How I Overcame My Shyness
I was shy ever since I can remember. Well, ever since I can remember my Mum telling me (and others) I was shy, anyway! And what did my shyness look like? Well, some of the signs were...
- As a child, I always hid behind the legs of my Mum when adult friends I didn't know well came into our house
- I only ever made a few close friends at school, at college and at university
- I was always one of the 2 quietest kids in class, rarely putting my hand up
- I was completely scared of girls, and I *never* talked to them
And even now, when I am far from being shy, I much prefer one-to-one 'deep-and-meaningful' conversations rather than getting involved in the banter of a group!
So, to me, my shyness has always been some kind of limiting force making my life 'less'.
And I always knew I wanted NOT to be shy!
I always knew I didn't like and respect my shyness. (And now I know that this dislike and disrespect had a harmful impact on how I sometimes still think about myself!)I say all this to convey to you the negative impact my shyness had on me, and my life,
and the reason why it was so important for me to overcome my shyness between the ages of 8 and 28.
So how did I overcome my shyness?
- I tried to be somebody 'new' at every new school I went to
So when I left Junior School (aged 11) I simply decided to be less shy, to talk more to new people, and be less like the person people thought I was at Junior School. I did this, again, when I left Secondary School to go to 6th Form College. And, I did it again, when I went to University.
(I was somewhat unprepared for the adolescent-to-adult experience at University, however, and I will admit here to finding my first year at University extremely stressful, socially-speaking. But I'm sure I'm not alone in this.)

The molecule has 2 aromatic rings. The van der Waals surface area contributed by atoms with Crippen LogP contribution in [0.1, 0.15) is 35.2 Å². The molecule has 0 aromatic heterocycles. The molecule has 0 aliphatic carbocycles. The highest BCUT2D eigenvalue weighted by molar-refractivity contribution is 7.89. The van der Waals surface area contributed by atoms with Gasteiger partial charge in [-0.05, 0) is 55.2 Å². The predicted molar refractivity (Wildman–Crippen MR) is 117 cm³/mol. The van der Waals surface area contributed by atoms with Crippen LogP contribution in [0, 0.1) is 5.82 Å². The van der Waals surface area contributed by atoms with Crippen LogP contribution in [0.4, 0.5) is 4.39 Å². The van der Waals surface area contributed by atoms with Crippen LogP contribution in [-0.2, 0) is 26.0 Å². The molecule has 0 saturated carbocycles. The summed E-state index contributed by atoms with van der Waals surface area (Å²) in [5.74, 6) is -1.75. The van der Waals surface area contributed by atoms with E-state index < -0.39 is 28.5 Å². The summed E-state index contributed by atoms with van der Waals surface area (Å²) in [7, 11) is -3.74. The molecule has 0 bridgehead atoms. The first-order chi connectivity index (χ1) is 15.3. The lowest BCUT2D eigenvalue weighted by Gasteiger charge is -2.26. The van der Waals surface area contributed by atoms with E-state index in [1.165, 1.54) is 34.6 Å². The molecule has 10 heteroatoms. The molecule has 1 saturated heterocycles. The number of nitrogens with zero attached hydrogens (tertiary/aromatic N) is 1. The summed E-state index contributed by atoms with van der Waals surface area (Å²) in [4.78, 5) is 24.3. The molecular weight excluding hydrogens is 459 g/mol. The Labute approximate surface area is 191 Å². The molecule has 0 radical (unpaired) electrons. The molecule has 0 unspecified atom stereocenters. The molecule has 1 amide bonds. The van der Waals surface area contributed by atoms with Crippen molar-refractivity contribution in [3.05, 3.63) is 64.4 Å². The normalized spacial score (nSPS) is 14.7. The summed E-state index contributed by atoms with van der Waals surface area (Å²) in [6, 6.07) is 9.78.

Anyway, my deciding to be less shy did work! Though it also set up a condition of change for me, that is perhaps not helpful, meaning
that I can only change if the people around me change. (And, guess what, some people - namely family - never change!)
- I asked women if they wanted to dance at discos. Repeatedly.
For some reason I still don't understand, I decided that to overcome my discomfort of talking to girls/women the thing to do was to go up to a complete stranger I happened to find attractive and ask, simply, whether she wanted to dance! (Only at discos and nightclubs, obviously. Even *I* knew not to ask a woman to dance whilst at the supermarket!)
Doing this - asking a girl to dance - was one of the hardest things for me to do at the time, believe me! And I 'suffered' when they replied 'no' (as they usually did - I had not made any eye contact with them beforehand, checked out any other useful body language signs, and was completely nervous of talking to them) - and I 'suffered' when they said 'yes', too! (Now what do I do, I'd think.)
The whole experience was 'awful', in truth, and very unkind to myself, but it did 'work', and I slowly got more and more comfortable talking to and being with women.
I know there must be better, kinder ways to be less shy, and I certainly do not advocate that anybody follow either of my strategies without really thinking about what they are trying to achieve (i.e. what outcome they want). But I DO advocate some form of taking action, I really do! And this is simply what I did from early adolescence to early adulthood!...
Thanks for reading.
Believe me, it's good to share this!
PS And even though I have pretty much overcome my shyness, I still turn to it sometimes (unknowingly), when faced with a new 'opportunity'. And I still feel uncomfortable about approaching women in bars or nightclubs. (So I don't do it - what a great idea! Lol.)
PPS And this is a message to all the parents out there! Please, please do everything you can to discourage your child's belief that they are shy! You'll be doing them a HUGE service for the rest of their life, believe me...